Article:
#11
                      Aspirin is an antiplatelet- which means it should prevent clotting.
                      Most doctors recommend one baby aspirin a day - to prevent heart attacks and strokes- for all persons especially those over 40 or with strong family history. It does serve some purpose. Unless you have hx of GI or other recent bleeding etc.. which would be helpful in preventing strokes which is the main problem with Afib.
                      Also, most doctors recommend aspirin when SCI person is going to fly in an airplane ( I personally take 325 mg two hours before flight and 2 hours after I am flying and will take the following day also- many people get DVTs in flight or within 2-4 weeks of flying and subsequent PE. SCI GUIDELINES- not all agree, but we do a risk stratification and follow the guidelines but for inpatient who are admitted, we start Lovenox or continue Warfarin, or Xarelto etc... And every time the leg(s) swell, we do a doppler to rule out DVT.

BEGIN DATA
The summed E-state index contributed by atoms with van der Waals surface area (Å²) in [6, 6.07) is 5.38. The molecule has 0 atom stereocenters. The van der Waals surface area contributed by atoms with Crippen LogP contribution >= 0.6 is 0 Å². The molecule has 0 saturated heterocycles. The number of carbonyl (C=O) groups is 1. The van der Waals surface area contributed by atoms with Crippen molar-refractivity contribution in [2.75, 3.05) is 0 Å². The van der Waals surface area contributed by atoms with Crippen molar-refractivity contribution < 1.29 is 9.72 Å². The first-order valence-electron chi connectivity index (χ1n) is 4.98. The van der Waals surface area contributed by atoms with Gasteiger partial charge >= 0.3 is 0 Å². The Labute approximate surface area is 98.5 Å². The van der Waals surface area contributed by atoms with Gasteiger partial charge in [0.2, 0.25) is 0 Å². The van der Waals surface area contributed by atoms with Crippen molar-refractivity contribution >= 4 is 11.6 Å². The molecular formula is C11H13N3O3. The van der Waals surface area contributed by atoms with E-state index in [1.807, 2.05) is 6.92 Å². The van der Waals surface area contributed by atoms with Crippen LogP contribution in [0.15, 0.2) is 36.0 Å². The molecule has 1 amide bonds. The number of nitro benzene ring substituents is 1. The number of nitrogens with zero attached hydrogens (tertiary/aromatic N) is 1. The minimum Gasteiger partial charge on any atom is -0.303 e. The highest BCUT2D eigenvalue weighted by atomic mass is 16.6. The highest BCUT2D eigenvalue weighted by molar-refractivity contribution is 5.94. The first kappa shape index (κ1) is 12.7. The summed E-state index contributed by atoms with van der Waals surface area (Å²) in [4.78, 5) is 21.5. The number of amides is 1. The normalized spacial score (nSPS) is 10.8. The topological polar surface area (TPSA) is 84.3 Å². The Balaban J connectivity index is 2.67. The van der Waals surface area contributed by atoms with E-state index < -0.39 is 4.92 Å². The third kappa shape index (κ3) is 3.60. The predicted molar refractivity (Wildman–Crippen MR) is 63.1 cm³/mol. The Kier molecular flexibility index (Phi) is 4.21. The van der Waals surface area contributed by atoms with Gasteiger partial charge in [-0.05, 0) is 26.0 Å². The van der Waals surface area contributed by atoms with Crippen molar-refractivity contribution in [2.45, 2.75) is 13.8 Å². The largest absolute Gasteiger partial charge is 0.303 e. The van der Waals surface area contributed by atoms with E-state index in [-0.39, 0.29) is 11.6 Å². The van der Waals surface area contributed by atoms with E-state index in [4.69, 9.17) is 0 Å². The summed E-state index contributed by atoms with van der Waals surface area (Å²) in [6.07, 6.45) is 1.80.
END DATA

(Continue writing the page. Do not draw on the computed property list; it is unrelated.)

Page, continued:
You can also get DVT's in your arms.
                      No filters. If someone gets a filter it is supposed to be removed after several months.
                      CWO
                      The SCI-Nurses are advanced practice nurses specializing in SCI/D care. They are available to answer questions, provide education, and make suggestions which you should always discuss with your physician/primary health care provider before implementing. Medical diagnosis is not provided, nor do the SCI-Nurses provide nursing or medical care through their responses on the CareCure forums.

                      Comment